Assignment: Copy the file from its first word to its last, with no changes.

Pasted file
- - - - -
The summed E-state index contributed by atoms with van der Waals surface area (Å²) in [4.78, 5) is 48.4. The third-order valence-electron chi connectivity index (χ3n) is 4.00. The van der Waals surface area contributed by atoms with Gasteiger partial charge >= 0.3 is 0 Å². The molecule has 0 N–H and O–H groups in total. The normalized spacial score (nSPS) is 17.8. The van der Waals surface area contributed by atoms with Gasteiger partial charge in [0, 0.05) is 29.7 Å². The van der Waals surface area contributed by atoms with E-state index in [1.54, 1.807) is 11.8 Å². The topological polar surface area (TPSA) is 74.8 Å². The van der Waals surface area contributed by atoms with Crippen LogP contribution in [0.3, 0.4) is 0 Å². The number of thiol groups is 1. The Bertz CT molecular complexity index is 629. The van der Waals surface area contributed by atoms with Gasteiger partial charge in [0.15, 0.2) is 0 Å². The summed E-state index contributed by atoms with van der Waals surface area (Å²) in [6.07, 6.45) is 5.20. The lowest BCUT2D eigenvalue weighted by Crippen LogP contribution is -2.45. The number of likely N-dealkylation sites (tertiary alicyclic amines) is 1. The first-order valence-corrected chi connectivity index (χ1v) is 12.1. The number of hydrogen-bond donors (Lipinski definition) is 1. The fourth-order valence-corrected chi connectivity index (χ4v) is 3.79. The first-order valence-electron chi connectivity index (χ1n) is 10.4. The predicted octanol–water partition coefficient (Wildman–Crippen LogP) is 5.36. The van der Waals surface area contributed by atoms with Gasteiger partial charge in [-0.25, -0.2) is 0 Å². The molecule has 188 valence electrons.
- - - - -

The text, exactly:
The summed E-state index contributed by atoms with van der Waals surface area (Å²) in [4.78, 5) is 48.4. The third-order valence-electron chi connectivity index (χ3n) is 4.00. The van der Waals surface area contributed by atoms with Gasteiger partial charge >= 0.3 is 0 Å². The molecule has 0 N–H and O–H groups in total. The normalized spacial score (nSPS) is 17.8. The van der Waals surface area contributed by atoms with Gasteiger partial charge in [0, 0.05) is 29.7 Å². The van der Waals surface area contributed by atoms with E-state index in [1.54, 1.807) is 11.8 Å². The topological polar surface area (TPSA) is 74.8 Å². The van der Waals surface area contributed by atoms with Crippen LogP contribution in [0.3, 0.4) is 0 Å². The number of thiol groups is 1. The Bertz CT molecular complexity index is 629. The van der Waals surface area contributed by atoms with Gasteiger partial charge in [0.15, 0.2) is 0 Å². The summed E-state index contributed by atoms with van der Waals surface area (Å²) in [6.07, 6.45) is 5.20. The lowest BCUT2D eigenvalue weighted by Crippen LogP contribution is -2.45. The number of likely N-dealkylation sites (tertiary alicyclic amines) is 1. The first-order valence-corrected chi connectivity index (χ1v) is 12.1. The number of hydrogen-bond donors (Lipinski definition) is 1. The fourth-order valence-corrected chi connectivity index (χ4v) is 3.79. The first-order valence-electron chi connectivity index (χ1n) is 10.4. The predicted octanol–water partition coefficient (Wildman–Crippen LogP) is 5.36. The van der Waals surface area contributed by atoms with Gasteiger partial charge in [-0.25, -0.2) is 0 Å². The molecule has 188 valence electrons.